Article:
I added the following line to
but when I type
git status it shows the file as unstaged file.
What's the problem? All other patterns work well.
Make sure that your
.gitignore is in the root of the working directory, and in that directory run
git status and copy the path to the file from the status output and paste it into the
If that doesn’t work, then it’s likely that your file is already tracked by Git. You can confirm this through the output of
git status. If the file is not listed in the “Untracked files” section, then it is already tracked by Git and it will ignore the rule from the
The reason to ignore files in Git is so that they won't be added to the repository. If you previously added a file you want to be ignored, then it will be tracked by Git and the ignore rules matching it will be skipped. Git does this since the file is already part of the repository.
In order to actually ignore the file, you have to untrack it and remove it from the repository. You can do that by using
git rm --cached sites/default/settings.php. This removes the file from the repository without physically deleting the file (that’s what the
--cached does). After committing that change, the file will be removed from the repository, and ignoring it should work properly.
Please use this command
git rm -rf --cached . git add .
Sometimes .gitignore files don't work even though they're correct. The reason Git ignores files is that they are not added to the repository. If you added a file that you want to ignore before, it will be tracked by Git, and any skipping matching rules will be skipped. Git does this because the file is already part of the repository.
What I did it to ignore the settings.php file successfully:
I think if there's the committed file on Git then ignore doesn't work as expected. Just delete the file and commit. Afterwards it'll ignore.
There are instances e.g. Application Configuration files, which I want tracked in git (so .gitignore will not work), but that I need to change for local settings. I do not want git to manage these files or show them as modified. To do this I use skip-worktree:
git update-index --skip-worktree path/to/file
You can confirm files are skipped by listing files and checking for lines starting with S for skipped
git ls-files -v | grep ^S
If in the future you want to have git manage the file locally again simply run:
git update-index --no-skip-worktree path/to/file
Mescalito above had a great answer, that led me down the right track but
git update-index --assume-unchanged file/to/ignore.php
Has a contract with git that in which : the user promises not to change the file and allows Git to assume that the working tree file matches what is recorded in the index.
However, I change the content of the files, so in my case --skip-worktree is the better option.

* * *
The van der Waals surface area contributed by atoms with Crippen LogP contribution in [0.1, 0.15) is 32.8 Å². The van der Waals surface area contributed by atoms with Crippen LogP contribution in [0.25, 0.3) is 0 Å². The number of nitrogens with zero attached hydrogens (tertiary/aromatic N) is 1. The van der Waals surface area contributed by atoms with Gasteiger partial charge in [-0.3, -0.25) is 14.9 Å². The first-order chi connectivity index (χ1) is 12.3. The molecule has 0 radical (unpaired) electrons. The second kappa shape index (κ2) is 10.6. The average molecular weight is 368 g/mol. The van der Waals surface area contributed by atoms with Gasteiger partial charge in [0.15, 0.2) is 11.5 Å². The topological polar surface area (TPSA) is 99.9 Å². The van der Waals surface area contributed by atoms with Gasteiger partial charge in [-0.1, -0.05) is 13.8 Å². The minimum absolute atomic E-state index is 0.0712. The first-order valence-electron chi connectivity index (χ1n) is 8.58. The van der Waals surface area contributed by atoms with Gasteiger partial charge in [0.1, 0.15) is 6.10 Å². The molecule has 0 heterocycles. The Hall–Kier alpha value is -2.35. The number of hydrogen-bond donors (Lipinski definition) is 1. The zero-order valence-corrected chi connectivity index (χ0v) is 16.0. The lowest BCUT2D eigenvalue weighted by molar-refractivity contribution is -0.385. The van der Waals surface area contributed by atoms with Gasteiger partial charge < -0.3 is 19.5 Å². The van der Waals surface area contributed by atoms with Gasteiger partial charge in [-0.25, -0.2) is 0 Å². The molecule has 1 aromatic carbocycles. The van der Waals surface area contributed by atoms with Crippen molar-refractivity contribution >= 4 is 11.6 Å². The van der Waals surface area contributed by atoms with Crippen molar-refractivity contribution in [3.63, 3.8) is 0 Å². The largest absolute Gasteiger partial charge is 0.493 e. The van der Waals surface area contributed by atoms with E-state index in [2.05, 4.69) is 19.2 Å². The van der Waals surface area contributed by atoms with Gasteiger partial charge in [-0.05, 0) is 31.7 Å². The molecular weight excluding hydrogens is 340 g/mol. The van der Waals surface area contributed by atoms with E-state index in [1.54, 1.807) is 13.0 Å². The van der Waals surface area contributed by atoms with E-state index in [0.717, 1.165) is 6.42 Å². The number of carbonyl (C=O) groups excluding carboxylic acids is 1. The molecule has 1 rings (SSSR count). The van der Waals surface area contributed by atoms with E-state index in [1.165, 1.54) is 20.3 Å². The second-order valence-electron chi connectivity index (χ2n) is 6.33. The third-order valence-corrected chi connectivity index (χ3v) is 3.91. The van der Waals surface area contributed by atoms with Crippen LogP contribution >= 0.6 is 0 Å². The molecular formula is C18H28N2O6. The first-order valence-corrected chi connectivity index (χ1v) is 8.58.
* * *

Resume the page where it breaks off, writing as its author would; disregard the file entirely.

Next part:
Toshiharu Nishina's website provided an excellent explanation of skip-worktree vs assume-unchanged: Ignore files already managed with Git locally
Another possible reason – a few instances of git clients running at the same time. For example "git shell" + "GitHub Desktop", etc.
This happened to me, I was using "GitHub Desktop" as the main client and it was ignoring some new .gitignore settings: commit after commit:
Reason: the Visual Studio Code editor was running in the background with the same opened repository. VS Code has built-in git control, and this makes some conflicts.
Solution: double-check multiple, hidden git clients and use only one git client at once, especially while clearing git cache.
Just in case anyone in the future has the same problem that I did:
If you use the
* !/**/ !*.*
trick to remove binary files with no extension, make sure that ALL other gitignore lines are BELOW. Git will read from .gitignore from the top, so even though I had 'test.go' in my gitignore, it was first in the file, and became 'unignored' after
One thing that I think has been missed in the excellent answers here is the existence of another .gitignore or multiple of them.
In a case, I had cloned a repo and could not figure out why a "ignored" file was being added again when running git add. It worked out that there was another .gitignore in a subfolder and that was overriding the one in the root folder.
/.gitignore /some-folder/.gitignore /some-folder/this-file-keeps-getting-staged
did not have a specification to ignore "
And hence the issue.
One of the things is to simply search for
multiple .gitignore files in the hierarchy. And figure out the rules as they apply.
I just tried this with git 188.8.131.52, and given a structure like:
repo/.git/ repo/.gitignore repo/sites/default/settings.php
repo thus is the "root" mentioned above (I would call it the root of your working tree), and
.gitignore contains only
sites/default/settings.php, the ignore works for me (and it does not matter whether
.gitignore is added to the repo or not). Does this match your repo layout? If not, what differs?
One tricky problem is that If you do something like
echo node_modules >> .gitignore, it won't work. The windows terminal saves the file in
UCS-2 LE BOM and git doesn't seem to accept that.
You can open the file with
Notepad and save it with
It Works now.
I think they need to fix this since
echo "filetoignore" >> .gitignore actually seems a handy thing to do